[arin-ppml] An article of interest to the community....

Owen DeLong owen at delong.com
Fri Sep 2 18:27:12 EDT 2011

Sent from my iPad

On Sep 2, 2011, at 6:47, Brett Frankenberger <rbf+arin-ppml at panix.com> wrote:

> On Thu, Sep 01, 2011 at 10:16:45PM -0700, Owen DeLong wrote:
>> On Sep 1, 2011, at 7:14 PM, Brett Frankenberger wrote:
>>> On Thu, Sep 01, 2011 at 06:38:44PM -0700, Owen DeLong wrote:
>>>> Mike,
>>>>    What risk do you see in listing un/under-utilized resources that is
>>>> not present in merely holding those resources?
>>> Can't say for sure, but I'd guess it's comparable to the risk that
>>> exists in taking out a full page add in the local newspaper announcing
>>> "I will drive 80 in the 60 MPH speed zone at milepost X on highway Y at
>>> XX:XX on XX/XX/2001" that isn't present in driving 80 in a 60 but not
>>> advertising when and where you will be doing it.
>> Except that it would be more like doing that after the chief of police and
>> the commandant of the highway patrol had told you that making such
>> an announcement in and of itself would not cause them to pursue you.
> As others have pointed out, even if the chief and the commandant say
> that, and really mean it, and you trust them, they might not be on the
> job forever, and even if they remain on the job, their superiors may
> direct them to change their policy.
> Of course, with the speeding example, if that happens, you can decide
> to stop speeding.  But once you've announced to the world "my addresses
> are unused", you can't unring that bell.
>>> If your resources are underutilized, ARIN *could* do a section 12 audit
>>> and initiate reclamation.  If you don't tell anyone that you are
>>> underutilized, ARIN won't know, so they only way you'd get hit with an
>>> audit is if you got really unlucky.  If you tell the world (by putting
>>> them up for auction), the risks get higher, because ARIN knows (or at
>>> least has a strong indication) that you are underutilized.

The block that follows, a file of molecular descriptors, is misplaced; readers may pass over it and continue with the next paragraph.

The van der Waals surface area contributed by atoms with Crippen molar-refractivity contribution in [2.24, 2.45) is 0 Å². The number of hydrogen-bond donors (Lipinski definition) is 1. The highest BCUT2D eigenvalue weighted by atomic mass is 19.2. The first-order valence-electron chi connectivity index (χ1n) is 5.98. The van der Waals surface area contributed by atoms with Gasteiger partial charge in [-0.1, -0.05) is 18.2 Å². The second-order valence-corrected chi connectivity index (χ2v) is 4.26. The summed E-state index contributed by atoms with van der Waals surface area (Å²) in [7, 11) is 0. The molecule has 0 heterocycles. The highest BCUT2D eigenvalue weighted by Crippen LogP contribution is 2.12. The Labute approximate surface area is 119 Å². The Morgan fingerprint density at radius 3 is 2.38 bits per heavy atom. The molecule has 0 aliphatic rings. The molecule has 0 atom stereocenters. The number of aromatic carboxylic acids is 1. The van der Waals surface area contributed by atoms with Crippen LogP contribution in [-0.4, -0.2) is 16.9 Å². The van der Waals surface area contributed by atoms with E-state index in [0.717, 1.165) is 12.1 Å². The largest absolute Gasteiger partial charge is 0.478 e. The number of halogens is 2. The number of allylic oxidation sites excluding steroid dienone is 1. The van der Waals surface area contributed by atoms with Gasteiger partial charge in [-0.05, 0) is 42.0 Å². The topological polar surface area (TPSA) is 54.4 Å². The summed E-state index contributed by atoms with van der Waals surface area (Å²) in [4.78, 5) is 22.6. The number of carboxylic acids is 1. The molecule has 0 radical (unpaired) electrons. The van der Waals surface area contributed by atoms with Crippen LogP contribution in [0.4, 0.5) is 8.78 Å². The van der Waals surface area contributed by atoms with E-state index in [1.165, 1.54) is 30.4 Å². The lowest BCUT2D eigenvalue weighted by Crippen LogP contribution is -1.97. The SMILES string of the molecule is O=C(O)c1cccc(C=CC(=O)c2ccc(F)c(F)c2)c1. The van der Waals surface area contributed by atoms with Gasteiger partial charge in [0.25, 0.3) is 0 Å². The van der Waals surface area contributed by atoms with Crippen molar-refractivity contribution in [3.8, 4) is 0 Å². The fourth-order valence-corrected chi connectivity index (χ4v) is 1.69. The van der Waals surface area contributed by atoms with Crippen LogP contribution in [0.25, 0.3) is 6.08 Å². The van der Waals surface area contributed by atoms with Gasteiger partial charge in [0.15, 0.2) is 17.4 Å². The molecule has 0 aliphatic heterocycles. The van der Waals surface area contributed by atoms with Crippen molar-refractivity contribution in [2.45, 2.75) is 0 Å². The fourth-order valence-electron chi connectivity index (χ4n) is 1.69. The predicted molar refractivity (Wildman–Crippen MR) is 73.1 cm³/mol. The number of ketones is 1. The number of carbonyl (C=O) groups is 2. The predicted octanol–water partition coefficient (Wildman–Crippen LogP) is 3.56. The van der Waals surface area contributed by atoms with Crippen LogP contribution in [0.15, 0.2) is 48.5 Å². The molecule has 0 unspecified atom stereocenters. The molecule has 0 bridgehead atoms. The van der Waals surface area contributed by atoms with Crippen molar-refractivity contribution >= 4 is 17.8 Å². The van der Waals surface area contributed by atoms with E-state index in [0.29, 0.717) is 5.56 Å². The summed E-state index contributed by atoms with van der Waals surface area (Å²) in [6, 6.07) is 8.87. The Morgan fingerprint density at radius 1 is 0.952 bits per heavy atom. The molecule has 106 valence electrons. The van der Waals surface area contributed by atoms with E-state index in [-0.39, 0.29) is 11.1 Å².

>> In spite of John's claims to the contrary, I actually believe that ARIN should
>> begin performing random reviews as time permits and should certainly
>> be looking for resources that appear to have a pattern of un/under-
>> utilization.
> Any serious attempt to reclaim resources is going to result in a
> lawsuit.  A /16 appears, based on a recent transaction, to be worth
> over half a million dollars.  If ARIN tries to reclaim an unused /16,
> the holder is likely to be willing to litigate the matter.

In the case of space covered by an RSA, bring it on... They signed a contract recognizing that they have no property rights and that resources are registered to them in accordance with policy and can be reclaimed in accordance with policy and should be returned if they no longer meet the policy requirements.

LRSA is different I. This regard.

Those with no agreement, it re,Ainsley to be seen how a court would rule. So far, I've seen nothing to indicate that a court is likely to rule that ARIN cannot control its own registration database according to its policies.

> Even if you think ARIN would be successful in court, and that it's
> worth the probably 7 figures it would cost them to prevail against a
> well-funded opponent, the litigation would likely drag out well past
> the point (if your predictions of IPv6 migration are correct) at which